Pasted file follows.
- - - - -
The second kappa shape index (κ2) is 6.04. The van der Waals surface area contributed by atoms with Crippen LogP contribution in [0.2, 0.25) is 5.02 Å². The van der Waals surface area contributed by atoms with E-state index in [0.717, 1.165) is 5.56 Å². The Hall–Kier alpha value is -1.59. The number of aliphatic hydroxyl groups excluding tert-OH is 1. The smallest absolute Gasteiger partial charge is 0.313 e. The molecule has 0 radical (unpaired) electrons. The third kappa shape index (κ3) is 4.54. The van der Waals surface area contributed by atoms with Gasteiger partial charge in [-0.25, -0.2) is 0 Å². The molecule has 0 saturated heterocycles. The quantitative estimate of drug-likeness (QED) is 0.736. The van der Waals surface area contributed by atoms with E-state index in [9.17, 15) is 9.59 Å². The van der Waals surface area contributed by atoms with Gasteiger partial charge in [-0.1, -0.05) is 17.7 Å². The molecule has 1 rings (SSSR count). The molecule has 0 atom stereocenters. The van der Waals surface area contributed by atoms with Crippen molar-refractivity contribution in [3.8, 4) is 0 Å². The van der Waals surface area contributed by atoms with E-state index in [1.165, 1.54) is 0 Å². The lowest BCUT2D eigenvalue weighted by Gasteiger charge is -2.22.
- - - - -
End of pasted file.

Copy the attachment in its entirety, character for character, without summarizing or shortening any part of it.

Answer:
The second kappa shape index (κ2) is 6.04. The van der Waals surface area contributed by atoms with Crippen LogP contribution in [0.2, 0.25) is 5.02 Å². The van der Waals surface area contributed by atoms with E-state index in [0.717, 1.165) is 5.56 Å². The Hall–Kier alpha value is -1.59. The number of aliphatic hydroxyl groups excluding tert-OH is 1. The smallest absolute Gasteiger partial charge is 0.313 e. The molecule has 0 radical (unpaired) electrons. The third kappa shape index (κ3) is 4.54. The van der Waals surface area contributed by atoms with Gasteiger partial charge in [-0.25, -0.2) is 0 Å². The molecule has 0 saturated heterocycles. The quantitative estimate of drug-likeness (QED) is 0.736. The van der Waals surface area contributed by atoms with E-state index in [9.17, 15) is 9.59 Å². The van der Waals surface area contributed by atoms with Gasteiger partial charge in [-0.1, -0.05) is 17.7 Å². The molecule has 1 rings (SSSR count). The molecule has 0 atom stereocenters. The van der Waals surface area contributed by atoms with Crippen molar-refractivity contribution in [3.8, 4) is 0 Å². The van der Waals surface area contributed by atoms with E-state index in [1.165, 1.54) is 0 Å². The lowest BCUT2D eigenvalue weighted by Gasteiger charge is -2.22.